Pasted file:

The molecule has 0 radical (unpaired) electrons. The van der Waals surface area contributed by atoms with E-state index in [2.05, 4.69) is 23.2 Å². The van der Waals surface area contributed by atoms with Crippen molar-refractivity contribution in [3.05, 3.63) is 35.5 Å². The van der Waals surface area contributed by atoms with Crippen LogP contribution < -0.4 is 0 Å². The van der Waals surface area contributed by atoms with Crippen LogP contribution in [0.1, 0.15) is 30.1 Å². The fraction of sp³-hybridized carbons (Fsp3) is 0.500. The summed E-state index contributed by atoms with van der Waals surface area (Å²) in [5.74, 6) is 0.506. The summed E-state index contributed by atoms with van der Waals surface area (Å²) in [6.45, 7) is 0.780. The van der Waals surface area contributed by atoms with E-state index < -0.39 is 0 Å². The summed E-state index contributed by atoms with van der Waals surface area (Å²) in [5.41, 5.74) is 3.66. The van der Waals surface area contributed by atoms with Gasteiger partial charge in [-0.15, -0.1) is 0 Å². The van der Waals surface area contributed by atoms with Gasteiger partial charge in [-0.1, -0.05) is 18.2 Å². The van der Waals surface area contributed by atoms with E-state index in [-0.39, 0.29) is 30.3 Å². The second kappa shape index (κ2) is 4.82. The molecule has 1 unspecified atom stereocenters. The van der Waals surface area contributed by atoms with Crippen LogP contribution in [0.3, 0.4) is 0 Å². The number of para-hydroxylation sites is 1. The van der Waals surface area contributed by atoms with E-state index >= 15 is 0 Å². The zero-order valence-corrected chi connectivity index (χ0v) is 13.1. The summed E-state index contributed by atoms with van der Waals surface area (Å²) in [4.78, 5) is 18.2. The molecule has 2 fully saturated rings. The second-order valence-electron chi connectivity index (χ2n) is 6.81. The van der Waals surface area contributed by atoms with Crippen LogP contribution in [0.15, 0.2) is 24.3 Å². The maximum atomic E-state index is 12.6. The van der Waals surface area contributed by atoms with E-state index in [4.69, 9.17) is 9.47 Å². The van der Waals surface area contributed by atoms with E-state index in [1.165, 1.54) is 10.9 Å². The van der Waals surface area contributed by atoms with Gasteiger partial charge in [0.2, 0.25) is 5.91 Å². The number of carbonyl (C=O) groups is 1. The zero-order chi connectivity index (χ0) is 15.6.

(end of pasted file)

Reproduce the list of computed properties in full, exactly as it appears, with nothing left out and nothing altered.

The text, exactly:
The molecule has 0 radical (unpaired) electrons. The van der Waals surface area contributed by atoms with E-state index in [2.05, 4.69) is 23.2 Å². The van der Waals surface area contributed by atoms with Crippen molar-refractivity contribution in [3.05, 3.63) is 35.5 Å². The van der Waals surface area contributed by atoms with Crippen LogP contribution < -0.4 is 0 Å². The van der Waals surface area contributed by atoms with Crippen LogP contribution in [0.1, 0.15) is 30.1 Å². The fraction of sp³-hybridized carbons (Fsp3) is 0.500. The summed E-state index contributed by atoms with van der Waals surface area (Å²) in [5.74, 6) is 0.506. The summed E-state index contributed by atoms with van der Waals surface area (Å²) in [6.45, 7) is 0.780. The van der Waals surface area contributed by atoms with E-state index < -0.39 is 0 Å². The summed E-state index contributed by atoms with van der Waals surface area (Å²) in [5.41, 5.74) is 3.66. The van der Waals surface area contributed by atoms with Gasteiger partial charge in [-0.15, -0.1) is 0 Å². The van der Waals surface area contributed by atoms with Gasteiger partial charge in [-0.1, -0.05) is 18.2 Å². The van der Waals surface area contributed by atoms with E-state index in [-0.39, 0.29) is 30.3 Å². The second kappa shape index (κ2) is 4.82. The molecule has 1 unspecified atom stereocenters. The van der Waals surface area contributed by atoms with Crippen LogP contribution in [0.3, 0.4) is 0 Å². The number of para-hydroxylation sites is 1. The van der Waals surface area contributed by atoms with E-state index >= 15 is 0 Å². The zero-order valence-corrected chi connectivity index (χ0v) is 13.1. The summed E-state index contributed by atoms with van der Waals surface area (Å²) in [4.78, 5) is 18.2. The molecule has 2 fully saturated rings. The second-order valence-electron chi connectivity index (χ2n) is 6.81. The van der Waals surface area contributed by atoms with Crippen LogP contribution in [0.15, 0.2) is 24.3 Å². The maximum atomic E-state index is 12.6. The van der Waals surface area contributed by atoms with E-state index in [4.69, 9.17) is 9.47 Å². The van der Waals surface area contributed by atoms with E-state index in [1.165, 1.54) is 10.9 Å². The van der Waals surface area contributed by atoms with Gasteiger partial charge in [0.2, 0.25) is 5.91 Å². The number of carbonyl (C=O) groups is 1. The zero-order chi connectivity index (χ0) is 15.6.